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Bradley Shreve

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JACQUET, RUSSELL (1917–1990). Trumpeter Russell Jacquet was born in St. Martinville, Louisiana, on December 4, 1917. Jacquet’s family moved to Houston, Texas, about 1923, when he was a child, and shortly thereafter he started playing the trumpet. His father, Gilbert Jacquet, a French Creole, nurtured his children's musical development and played in local big bands. Eventually he formed a family band with his sons Russell, Illinois, and Linton. Russell and his brothers started their own group, the California Playboy Band, and played locally from 1934 to 1937.

Jacquet Brothers
Russell Jacquet, pictured right, performing with his brother, Illinois, in Sweden, 1952. Image available on the Internet and included in accordance with Title 17 U.S.C. Section 107.

Two years later Russell joined Ray Floyd's Orchestra, before entering Wiley College. In 1940 he headed for Los Angeles to perform with his brother Illinois. During this period Russell also apparently led a band. Though his band's extensive recordings included the well-known "Merle's Mood," Jacquet reached greater fame while playing for his brother. Several recordings and a tour of Europe with Illinois made Jacquet a household name among jazz enthusiasts. Eventually, however, Russell faded from the jazz scene. He taught in the Los Angeles public schools before moving to Oakland, California, in 1959. He continued to play now and then with his brother and with other performers such as Ike and Tina Turner. He died of a heart attack in Oakland on March 4, 1990.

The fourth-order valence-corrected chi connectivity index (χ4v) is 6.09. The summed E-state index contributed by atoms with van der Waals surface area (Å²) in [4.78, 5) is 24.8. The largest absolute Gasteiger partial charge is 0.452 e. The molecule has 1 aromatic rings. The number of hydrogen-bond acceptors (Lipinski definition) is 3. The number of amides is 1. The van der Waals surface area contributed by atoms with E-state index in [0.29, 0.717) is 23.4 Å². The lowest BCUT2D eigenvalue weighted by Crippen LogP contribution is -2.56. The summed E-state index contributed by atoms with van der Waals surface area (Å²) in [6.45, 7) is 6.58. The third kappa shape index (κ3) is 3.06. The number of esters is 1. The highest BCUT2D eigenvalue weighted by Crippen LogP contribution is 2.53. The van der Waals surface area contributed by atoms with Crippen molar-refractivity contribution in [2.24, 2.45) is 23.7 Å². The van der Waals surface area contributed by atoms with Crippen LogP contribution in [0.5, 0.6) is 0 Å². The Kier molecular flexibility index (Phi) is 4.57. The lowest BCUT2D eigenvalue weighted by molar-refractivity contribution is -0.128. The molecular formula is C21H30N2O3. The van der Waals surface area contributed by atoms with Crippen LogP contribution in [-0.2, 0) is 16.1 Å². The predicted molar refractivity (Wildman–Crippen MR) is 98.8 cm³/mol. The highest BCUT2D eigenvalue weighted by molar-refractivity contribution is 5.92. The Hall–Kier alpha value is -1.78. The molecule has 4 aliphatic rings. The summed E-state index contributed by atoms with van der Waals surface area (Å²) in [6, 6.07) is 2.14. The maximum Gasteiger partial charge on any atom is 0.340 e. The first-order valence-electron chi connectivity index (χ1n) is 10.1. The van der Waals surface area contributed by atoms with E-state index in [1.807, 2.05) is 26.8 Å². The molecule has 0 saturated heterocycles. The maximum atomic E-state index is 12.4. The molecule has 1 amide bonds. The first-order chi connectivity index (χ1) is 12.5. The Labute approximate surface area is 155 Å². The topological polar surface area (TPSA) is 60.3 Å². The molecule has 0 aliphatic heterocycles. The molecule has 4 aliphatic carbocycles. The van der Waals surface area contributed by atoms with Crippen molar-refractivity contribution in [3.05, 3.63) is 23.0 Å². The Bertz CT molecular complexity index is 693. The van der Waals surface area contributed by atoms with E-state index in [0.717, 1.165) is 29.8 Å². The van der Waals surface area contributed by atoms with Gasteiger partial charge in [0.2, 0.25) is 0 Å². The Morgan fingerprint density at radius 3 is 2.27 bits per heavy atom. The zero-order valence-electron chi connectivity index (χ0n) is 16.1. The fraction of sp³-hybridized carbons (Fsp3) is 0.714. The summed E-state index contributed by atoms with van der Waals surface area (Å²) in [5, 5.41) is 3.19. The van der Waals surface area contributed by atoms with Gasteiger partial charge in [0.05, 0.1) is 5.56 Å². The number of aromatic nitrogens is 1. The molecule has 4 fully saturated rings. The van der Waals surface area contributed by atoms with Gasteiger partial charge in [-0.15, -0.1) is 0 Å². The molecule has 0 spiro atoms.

Jim Burns, "The Two Jacquets," Jazz Journal 19 (August 1966). Leonard G. Feather, The Encyclopedia of Jazz (New York: Horizon, 1955; rev. ed., New York: Bonanza, 1960). Barry Kernfeld, ed., The New Grove Dictionary of Jazz (London: Macmillan, 1988).

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The following, adapted from the Chicago Manual of Style, 15th edition, is the preferred citation for this article.

Handbook of Texas Online, Bradley Shreve, "JACQUET, RUSSELL," accessed May 24, 2020, http://www.tshaonline.org/handbook/online/articles/fja50.

Uploaded on June 15, 2010. Modified on April 11, 2017. Published by the Texas State Historical Association.
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